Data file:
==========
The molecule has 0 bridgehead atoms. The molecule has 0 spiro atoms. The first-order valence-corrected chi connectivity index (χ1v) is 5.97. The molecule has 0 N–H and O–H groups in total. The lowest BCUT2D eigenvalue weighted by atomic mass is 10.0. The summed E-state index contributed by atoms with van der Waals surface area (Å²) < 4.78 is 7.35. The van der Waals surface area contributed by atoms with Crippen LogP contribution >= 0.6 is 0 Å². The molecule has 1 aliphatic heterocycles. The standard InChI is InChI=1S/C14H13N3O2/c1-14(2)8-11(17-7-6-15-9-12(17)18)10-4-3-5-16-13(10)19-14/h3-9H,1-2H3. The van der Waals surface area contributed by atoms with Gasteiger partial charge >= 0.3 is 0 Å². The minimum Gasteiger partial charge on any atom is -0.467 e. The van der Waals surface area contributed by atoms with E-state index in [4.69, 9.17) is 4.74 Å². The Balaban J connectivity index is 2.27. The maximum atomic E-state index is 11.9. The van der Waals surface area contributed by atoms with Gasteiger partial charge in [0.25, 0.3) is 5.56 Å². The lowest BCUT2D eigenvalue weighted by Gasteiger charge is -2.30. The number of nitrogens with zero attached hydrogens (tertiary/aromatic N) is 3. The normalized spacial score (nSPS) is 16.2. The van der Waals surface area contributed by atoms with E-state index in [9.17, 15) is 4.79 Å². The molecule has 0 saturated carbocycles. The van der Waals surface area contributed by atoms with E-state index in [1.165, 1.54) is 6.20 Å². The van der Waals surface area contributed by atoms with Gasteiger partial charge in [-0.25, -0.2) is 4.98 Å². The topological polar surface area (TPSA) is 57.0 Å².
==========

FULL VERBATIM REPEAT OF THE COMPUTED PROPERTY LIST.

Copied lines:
The molecule has 0 bridgehead atoms. The molecule has 0 spiro atoms. The first-order valence-corrected chi connectivity index (χ1v) is 5.97. The molecule has 0 N–H and O–H groups in total. The lowest BCUT2D eigenvalue weighted by atomic mass is 10.0. The summed E-state index contributed by atoms with van der Waals surface area (Å²) < 4.78 is 7.35. The van der Waals surface area contributed by atoms with Crippen LogP contribution >= 0.6 is 0 Å². The molecule has 1 aliphatic heterocycles. The standard InChI is InChI=1S/C14H13N3O2/c1-14(2)8-11(17-7-6-15-9-12(17)18)10-4-3-5-16-13(10)19-14/h3-9H,1-2H3. The van der Waals surface area contributed by atoms with Gasteiger partial charge >= 0.3 is 0 Å². The minimum Gasteiger partial charge on any atom is -0.467 e. The van der Waals surface area contributed by atoms with E-state index in [4.69, 9.17) is 4.74 Å². The Balaban J connectivity index is 2.27. The maximum atomic E-state index is 11.9. The van der Waals surface area contributed by atoms with Gasteiger partial charge in [0.25, 0.3) is 5.56 Å². The lowest BCUT2D eigenvalue weighted by Gasteiger charge is -2.30. The number of nitrogens with zero attached hydrogens (tertiary/aromatic N) is 3. The normalized spacial score (nSPS) is 16.2. The van der Waals surface area contributed by atoms with E-state index in [9.17, 15) is 4.79 Å². The molecule has 0 saturated carbocycles. The van der Waals surface area contributed by atoms with E-state index in [1.165, 1.54) is 6.20 Å². The van der Waals surface area contributed by atoms with Gasteiger partial charge in [-0.25, -0.2) is 4.98 Å². The topological polar surface area (TPSA) is 57.0 Å².